Type 1 Diabetes: Your risk of type 1 diabetes increases if you have a family history of the condition. In addition, children and young adults are more likely to develop diabetes than adults later in life. White Americans tend to develop diabetes at a higher rate than African American or Hispanic people. 

Type 2 Diabetes: The risk factors for type 2 diabetes relate to a person’s family history as well as their lifestyle and environment. The main risk factors for type 2 diabetes include:

  • Being prediabetic
  • Not remaining physically active
  • Having an immediate family member with type 2 diabetes
  • Being overweight 
  • Previously having gestational diabetes
  • Identifying as African American, Hispanic or Latino, Alaska Native, or American Indian
  • Being 45 years of age or older

Gestational Diabetes: People are at a higher risk of gestational diabetes if they have a history of the condition in previous pregnancies or a family history of type 2 diabetes. In addition, having the condition polycystic ovary syndrome (PCOS) and being overweight puts you at a higher risk. Finally, if you have given birth to a baby that weighed more than 9 pounds, your chances of gestational diabetes increases.

How is diabetes diagnosed?

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To diagnose diabetes, your doctor will likely order a blood test to be able to gauge your blood sugar level. The main tests for diabetes are the following. 

  1. A1C test: This test measures your blood sugar levels over the course of 2 to 3 months. Normal values are less than 5.7% while prediabetes is in the range of 5.7% to 6.4%. Finally, a diabetic level is 6.5% or higher. 
  2. Fasting blood sugar test: This test requires the person to fast for 8 hours before the test. High levels at or above 126 mg/dL indicate a person has diabetes. 
  3. Glucose tolerance test: This test compares test values after an overnight fast to values 2 hours after you drink a sugary beverage. Results that indicate diabetes produce levels that fall at or above 200 mg/dL.

Random blood sugar test: This type of test measures your blood sugar levels at any point, regardless of any fast or consumption of sugary foods and drinks. This type of test helps identify your current glucose levels but does not help confirm a diabetes diagnosis on its own.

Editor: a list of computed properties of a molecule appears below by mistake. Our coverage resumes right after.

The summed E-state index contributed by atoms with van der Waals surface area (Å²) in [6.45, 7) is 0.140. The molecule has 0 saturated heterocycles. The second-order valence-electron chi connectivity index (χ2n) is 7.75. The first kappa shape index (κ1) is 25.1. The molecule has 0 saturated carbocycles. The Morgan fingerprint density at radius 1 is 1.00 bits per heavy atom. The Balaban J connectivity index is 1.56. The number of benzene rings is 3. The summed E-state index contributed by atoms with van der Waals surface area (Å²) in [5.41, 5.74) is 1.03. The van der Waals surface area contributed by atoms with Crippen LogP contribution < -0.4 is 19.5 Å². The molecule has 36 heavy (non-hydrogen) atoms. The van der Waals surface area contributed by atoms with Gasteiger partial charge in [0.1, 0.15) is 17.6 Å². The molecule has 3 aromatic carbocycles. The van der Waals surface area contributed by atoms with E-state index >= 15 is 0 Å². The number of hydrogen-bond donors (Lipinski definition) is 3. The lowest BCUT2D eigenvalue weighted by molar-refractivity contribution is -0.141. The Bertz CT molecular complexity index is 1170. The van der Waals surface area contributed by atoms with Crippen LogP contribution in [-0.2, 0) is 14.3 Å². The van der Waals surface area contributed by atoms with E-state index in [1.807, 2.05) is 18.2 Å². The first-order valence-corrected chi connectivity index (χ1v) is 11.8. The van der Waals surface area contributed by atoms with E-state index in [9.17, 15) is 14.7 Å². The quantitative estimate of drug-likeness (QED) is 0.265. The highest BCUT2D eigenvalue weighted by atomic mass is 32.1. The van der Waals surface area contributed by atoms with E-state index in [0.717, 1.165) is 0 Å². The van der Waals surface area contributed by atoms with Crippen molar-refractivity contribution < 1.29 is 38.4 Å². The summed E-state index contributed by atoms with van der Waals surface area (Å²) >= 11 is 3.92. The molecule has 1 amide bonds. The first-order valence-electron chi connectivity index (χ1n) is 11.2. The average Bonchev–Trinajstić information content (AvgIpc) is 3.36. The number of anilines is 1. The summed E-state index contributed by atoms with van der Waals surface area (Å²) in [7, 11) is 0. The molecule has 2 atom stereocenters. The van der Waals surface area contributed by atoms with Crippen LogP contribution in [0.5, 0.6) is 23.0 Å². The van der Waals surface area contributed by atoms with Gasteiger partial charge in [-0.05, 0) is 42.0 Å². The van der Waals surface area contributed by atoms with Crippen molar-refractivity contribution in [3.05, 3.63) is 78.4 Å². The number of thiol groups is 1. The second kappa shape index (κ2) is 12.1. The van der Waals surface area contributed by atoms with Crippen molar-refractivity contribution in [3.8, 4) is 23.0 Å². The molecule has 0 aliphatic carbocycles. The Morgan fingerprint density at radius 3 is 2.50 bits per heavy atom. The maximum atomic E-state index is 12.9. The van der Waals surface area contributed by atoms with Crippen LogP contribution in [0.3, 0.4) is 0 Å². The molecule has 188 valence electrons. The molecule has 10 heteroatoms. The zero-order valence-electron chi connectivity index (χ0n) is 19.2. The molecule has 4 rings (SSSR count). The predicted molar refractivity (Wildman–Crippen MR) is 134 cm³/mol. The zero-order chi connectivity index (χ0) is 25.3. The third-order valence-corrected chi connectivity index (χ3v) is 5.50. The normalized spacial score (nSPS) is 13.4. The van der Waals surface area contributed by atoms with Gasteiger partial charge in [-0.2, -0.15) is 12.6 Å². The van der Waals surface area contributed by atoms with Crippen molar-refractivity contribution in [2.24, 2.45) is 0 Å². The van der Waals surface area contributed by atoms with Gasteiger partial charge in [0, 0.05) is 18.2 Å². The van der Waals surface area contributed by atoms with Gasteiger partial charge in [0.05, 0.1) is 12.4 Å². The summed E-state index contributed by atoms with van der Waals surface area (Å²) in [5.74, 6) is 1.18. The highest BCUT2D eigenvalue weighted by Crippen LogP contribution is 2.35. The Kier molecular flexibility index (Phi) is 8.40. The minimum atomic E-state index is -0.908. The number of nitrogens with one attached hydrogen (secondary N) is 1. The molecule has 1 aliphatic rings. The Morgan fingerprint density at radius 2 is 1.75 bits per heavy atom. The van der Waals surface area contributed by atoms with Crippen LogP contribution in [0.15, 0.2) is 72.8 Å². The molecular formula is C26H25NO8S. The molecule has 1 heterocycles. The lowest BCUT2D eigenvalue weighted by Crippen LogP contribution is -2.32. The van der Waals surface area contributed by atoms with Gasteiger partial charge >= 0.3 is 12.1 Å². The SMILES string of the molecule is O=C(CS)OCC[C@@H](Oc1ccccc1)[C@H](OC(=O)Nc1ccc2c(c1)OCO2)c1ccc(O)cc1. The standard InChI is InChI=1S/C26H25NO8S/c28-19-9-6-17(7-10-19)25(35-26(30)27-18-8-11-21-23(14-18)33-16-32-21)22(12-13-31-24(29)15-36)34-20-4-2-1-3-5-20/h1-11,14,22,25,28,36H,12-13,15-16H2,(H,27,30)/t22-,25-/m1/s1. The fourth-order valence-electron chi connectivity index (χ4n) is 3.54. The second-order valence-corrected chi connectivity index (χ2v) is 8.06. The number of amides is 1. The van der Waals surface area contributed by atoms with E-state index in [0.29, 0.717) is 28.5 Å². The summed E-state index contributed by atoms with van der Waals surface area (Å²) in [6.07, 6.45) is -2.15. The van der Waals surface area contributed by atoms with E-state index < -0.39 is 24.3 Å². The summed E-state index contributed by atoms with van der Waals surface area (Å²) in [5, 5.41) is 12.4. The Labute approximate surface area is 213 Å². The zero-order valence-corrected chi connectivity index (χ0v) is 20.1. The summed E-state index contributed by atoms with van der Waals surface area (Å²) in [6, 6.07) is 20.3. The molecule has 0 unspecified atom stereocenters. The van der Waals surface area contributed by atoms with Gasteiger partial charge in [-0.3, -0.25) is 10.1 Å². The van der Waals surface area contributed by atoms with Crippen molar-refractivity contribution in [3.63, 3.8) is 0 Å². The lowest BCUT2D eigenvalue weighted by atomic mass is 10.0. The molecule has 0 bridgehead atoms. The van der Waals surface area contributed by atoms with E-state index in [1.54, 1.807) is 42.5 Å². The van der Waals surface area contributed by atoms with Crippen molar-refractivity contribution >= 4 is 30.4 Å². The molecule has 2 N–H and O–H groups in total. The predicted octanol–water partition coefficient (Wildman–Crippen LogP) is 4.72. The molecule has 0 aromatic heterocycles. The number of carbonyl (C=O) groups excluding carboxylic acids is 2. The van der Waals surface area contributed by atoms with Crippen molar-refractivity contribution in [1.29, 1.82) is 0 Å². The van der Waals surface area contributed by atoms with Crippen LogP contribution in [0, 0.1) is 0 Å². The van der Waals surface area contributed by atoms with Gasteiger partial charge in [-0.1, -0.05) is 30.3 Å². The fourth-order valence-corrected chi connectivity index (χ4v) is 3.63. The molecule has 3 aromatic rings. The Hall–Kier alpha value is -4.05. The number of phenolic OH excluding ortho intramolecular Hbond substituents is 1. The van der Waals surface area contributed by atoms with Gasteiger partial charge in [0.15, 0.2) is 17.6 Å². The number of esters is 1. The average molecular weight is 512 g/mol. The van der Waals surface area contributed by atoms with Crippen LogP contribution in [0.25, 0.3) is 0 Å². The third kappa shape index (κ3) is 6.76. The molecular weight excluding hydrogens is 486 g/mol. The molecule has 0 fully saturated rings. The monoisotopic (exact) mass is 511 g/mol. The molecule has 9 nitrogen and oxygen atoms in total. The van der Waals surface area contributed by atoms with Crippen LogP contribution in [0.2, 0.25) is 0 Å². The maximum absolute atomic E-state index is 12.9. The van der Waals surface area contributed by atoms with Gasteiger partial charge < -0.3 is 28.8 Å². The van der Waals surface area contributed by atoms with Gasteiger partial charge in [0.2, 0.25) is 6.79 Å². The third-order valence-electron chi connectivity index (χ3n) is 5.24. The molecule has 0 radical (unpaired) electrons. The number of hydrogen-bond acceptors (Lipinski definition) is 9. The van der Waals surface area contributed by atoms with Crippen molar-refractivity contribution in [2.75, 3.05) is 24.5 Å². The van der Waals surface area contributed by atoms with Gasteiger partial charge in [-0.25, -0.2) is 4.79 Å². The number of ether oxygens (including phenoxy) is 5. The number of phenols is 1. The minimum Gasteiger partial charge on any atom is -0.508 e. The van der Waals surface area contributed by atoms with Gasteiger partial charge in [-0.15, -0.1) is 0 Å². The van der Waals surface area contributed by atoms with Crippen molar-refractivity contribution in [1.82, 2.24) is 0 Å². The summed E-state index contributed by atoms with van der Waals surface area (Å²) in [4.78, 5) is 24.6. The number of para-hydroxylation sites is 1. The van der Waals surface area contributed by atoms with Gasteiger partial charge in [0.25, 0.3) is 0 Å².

How is diabetes treated?

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Since there is no cure for diabetes, treatment aims to help manage symptoms of diabetes and help the person live a comfortable life. The main treatment plan depends on the type of diabetes a person has. 

Insulin: Those with type 1 diabetes need daily insulin injections to survive and provide the body with enough insulin to process sugar. There are different release periods of insulin, ranging from rapid-release to long-lasting insulin. 

Blood sugar monitoring: Monitoring your blood sugar levels while diabetic can help you track how well you are managing the condition. In addition, knowing your glucose levels helps a person determine how much insulin they need to regulate their levels to avoid a high or a low. 

Diet and lifestyle: Eating a balanced diet and regularly exercising is a large part of effective diabetes treatment. Watching your carb intake can help you avoid too much sugar at once and can help keep your levels in a manageable range. 

Oral medications: People with type 2 or gestational diabetes may take oral medications to help manage their glucose levels.

Should you see a doctor for diabetes?

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You should see a doctor for diabetes to both confirm a diagnosis and start the right treatment plan for you. Early diagnosis is key to managing symptoms and lessening the negative effects of the condition. People with diabetes need to consistently visit doctors to track the progression of the condition and keep on top of treatment, so finding a care team you trust and like is essential.

What are the complications and outlook for people living with diabetes?

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Diabetes is a chronic condition with no known cure, so a person will have the condition as long as they live. Having diabetes puts a person at a higher risk of developing other long-term complications and health issues, including heart conditions, nerve damage, eye damage, kidney issues, and foot problems. 

Staying on top of your blood sugar levels and insulin injections can help lessen the chances of these negative effects of diabetes. Diabetes can be mentally and physically exhausting to treat, so finding support from your loved ones, your medical care team, and others with diabetes can help greatly in remaining consistent with treatment.